Know the Rules and Regulations of Traveling with Batteries
In this write-up, we take a look at the rules and regulations of flying with batteries for your next filmmaking excursion.
One of the most exciting aspects of being a filmmaker is discovering where your work takes you. However, these adventures often involve managing and travel with all the batteries you need to accomplish your work and power your equipment. However, by knowing and understanding the TSA regulations of flying with batteries, you can eliminate much, if not all, of that headache and confusion.
The Two Types of Batteries
Essentially, there are two types of batteries that a filmmaker will use: alkaline and lithium-ion. Alkaline batteries are your standard AA or AAA batteries. Usually, these batteries power your smaller accessories, like wireless microphones, boom mics, etc. Then, there are lithium-ion batteries. These are the bigger, block-style batteries that power your cameras. These batteries are much bigger and more cumbersome than alkaline batteries.
Limitations on Alkaline
The TSA doesn’t restrict how many alkaline (or “dry”) batteries you can travel with. You can either check alkaline batteries, or you can carry them on. So, if you need AA, AAA, C, or D batteries on your next shoot, you can travel with as many as you can carry.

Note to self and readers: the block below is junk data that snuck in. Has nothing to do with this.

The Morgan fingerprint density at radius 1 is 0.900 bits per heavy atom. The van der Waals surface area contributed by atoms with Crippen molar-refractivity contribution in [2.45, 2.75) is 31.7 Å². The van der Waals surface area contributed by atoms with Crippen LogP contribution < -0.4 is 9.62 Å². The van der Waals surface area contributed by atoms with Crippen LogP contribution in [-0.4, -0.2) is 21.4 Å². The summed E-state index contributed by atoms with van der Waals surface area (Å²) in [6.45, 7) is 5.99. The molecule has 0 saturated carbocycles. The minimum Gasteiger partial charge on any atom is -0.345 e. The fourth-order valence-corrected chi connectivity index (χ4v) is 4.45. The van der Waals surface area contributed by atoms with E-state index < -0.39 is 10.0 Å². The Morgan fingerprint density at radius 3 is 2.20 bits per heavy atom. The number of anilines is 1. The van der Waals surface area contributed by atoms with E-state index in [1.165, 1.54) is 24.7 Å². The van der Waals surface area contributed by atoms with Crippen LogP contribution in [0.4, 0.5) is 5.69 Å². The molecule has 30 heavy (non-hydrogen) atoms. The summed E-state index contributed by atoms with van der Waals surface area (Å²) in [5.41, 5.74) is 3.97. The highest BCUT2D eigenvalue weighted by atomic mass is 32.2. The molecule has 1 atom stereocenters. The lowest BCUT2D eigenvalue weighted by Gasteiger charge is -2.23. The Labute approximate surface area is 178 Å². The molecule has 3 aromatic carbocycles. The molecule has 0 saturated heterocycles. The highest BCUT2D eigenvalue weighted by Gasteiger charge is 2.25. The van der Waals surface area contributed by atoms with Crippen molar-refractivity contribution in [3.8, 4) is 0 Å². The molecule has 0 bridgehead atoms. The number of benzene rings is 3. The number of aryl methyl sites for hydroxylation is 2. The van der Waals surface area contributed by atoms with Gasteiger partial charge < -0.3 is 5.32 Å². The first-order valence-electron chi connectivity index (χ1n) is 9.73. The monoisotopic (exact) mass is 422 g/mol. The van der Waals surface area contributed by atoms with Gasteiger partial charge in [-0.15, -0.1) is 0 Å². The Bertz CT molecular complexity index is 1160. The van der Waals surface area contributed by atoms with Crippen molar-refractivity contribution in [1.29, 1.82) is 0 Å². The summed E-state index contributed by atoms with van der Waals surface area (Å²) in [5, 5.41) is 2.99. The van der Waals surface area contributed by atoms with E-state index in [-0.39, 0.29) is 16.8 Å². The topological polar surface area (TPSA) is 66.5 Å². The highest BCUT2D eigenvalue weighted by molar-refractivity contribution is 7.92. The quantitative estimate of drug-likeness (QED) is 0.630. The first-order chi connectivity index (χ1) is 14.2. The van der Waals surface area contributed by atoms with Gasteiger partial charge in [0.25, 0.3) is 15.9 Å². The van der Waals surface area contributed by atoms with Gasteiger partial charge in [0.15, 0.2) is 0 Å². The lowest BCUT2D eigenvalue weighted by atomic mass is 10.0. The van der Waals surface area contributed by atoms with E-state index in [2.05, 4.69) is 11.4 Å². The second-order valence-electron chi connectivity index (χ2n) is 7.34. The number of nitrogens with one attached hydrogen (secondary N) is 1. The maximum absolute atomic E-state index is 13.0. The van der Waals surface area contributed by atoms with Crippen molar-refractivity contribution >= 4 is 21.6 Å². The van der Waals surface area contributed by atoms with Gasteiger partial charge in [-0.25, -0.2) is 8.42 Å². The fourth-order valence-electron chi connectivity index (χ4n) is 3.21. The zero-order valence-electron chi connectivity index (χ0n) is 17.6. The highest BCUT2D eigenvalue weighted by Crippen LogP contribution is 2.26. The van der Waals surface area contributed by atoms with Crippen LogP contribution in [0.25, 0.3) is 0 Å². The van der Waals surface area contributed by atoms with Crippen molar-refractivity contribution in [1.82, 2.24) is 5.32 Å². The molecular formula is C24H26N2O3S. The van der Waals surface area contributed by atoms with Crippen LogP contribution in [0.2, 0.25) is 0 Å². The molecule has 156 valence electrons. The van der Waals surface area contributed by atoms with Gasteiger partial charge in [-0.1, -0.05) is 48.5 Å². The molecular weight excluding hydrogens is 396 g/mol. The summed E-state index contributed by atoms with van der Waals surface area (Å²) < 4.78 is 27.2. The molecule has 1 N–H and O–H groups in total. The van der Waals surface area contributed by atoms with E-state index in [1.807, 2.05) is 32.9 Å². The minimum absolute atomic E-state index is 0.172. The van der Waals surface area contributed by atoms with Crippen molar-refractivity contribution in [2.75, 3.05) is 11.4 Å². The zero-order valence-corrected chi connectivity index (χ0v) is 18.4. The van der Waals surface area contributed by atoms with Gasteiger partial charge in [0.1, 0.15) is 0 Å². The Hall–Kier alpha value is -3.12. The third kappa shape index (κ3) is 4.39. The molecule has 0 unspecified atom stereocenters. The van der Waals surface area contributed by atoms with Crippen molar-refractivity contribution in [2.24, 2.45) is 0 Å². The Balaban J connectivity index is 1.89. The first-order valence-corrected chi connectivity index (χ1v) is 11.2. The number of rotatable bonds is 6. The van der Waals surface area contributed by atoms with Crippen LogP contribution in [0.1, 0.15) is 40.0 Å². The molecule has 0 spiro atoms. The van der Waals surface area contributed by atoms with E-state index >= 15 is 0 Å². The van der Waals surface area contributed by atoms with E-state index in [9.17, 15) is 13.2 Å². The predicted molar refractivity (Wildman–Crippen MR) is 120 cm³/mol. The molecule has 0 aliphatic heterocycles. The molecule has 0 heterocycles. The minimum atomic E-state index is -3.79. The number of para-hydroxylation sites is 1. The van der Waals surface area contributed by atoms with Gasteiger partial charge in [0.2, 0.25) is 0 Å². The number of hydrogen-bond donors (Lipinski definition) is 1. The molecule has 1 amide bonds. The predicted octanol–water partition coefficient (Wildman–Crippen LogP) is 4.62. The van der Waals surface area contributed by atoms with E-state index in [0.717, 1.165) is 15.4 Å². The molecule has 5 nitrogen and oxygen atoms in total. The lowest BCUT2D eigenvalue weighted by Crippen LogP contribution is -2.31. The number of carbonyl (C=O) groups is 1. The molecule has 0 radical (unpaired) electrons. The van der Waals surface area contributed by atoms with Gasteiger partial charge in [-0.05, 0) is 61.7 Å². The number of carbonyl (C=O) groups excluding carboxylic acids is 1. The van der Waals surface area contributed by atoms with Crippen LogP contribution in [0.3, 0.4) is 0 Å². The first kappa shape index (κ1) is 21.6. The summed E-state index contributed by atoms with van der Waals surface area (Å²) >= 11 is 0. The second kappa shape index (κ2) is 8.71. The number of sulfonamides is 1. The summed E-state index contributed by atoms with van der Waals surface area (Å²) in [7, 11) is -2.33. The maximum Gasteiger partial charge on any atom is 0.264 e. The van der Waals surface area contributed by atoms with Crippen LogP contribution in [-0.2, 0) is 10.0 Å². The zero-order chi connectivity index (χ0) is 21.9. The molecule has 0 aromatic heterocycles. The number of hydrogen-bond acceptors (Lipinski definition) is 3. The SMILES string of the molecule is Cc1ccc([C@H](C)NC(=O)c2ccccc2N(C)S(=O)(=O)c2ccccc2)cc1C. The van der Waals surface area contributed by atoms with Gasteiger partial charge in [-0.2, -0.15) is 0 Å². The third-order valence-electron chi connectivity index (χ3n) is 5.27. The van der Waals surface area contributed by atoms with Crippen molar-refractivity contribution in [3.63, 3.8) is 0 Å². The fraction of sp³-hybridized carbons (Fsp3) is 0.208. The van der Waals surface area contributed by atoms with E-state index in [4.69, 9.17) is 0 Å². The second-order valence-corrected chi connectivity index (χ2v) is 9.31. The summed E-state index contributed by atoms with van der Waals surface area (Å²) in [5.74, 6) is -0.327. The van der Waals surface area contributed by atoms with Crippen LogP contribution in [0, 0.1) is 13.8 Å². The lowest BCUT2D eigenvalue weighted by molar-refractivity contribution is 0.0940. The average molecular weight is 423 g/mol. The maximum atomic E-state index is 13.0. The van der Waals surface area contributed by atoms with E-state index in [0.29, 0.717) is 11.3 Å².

Limitations on Lithium
There have been limitations for these batteries for some time; however, with the issue of exploding lithium batteries in phones over the last few years, the rules have become a little more strict. Knowing how to navigate these restrictions will make traveling with batteries much easier.
The general rule of thumb is to try to stick to under 100Wh for all of your larger lithium batteries. When you stay under this number, you can carry on as many lithium batteries as you need to power your camera and accessories.
From the TSA
Lithium batteries with 100 watt hours or less may be carried in a device, in either carry-on or checked bags. Loose lithium batteries are prohibited in checked bags.
However, if you wish to carry on batteries that are larger than 100Wh, you can. You’re just limited to two, and they can’t exceed 160Wh.
Lithium batteries with more than 100 watt hours may be allowed in carry-on bags with airline approval, but are limited to two spare batteries per passenger. Loose lithium batteries are prohibited in checked bags.
Fortunately, battery and power manufactures — for cinema applications — are very aware of these TSA restrictions. As a result, they design and develop power and battery solutions that specifically address these limitations. For example, Anton Bauer has the Titan series of batteries, specifically created for these applications. They neatly fit within the TSA’s regulation amounts for both 100Wh and 160Wh limitations.
By understanding the TSA rules and regulations of traveling with batteries, you can eliminate much of the unnecessary headache and confusion. As a result, you can focus on what you do best, creating content.
Cover image via Janaka Dharmasena.
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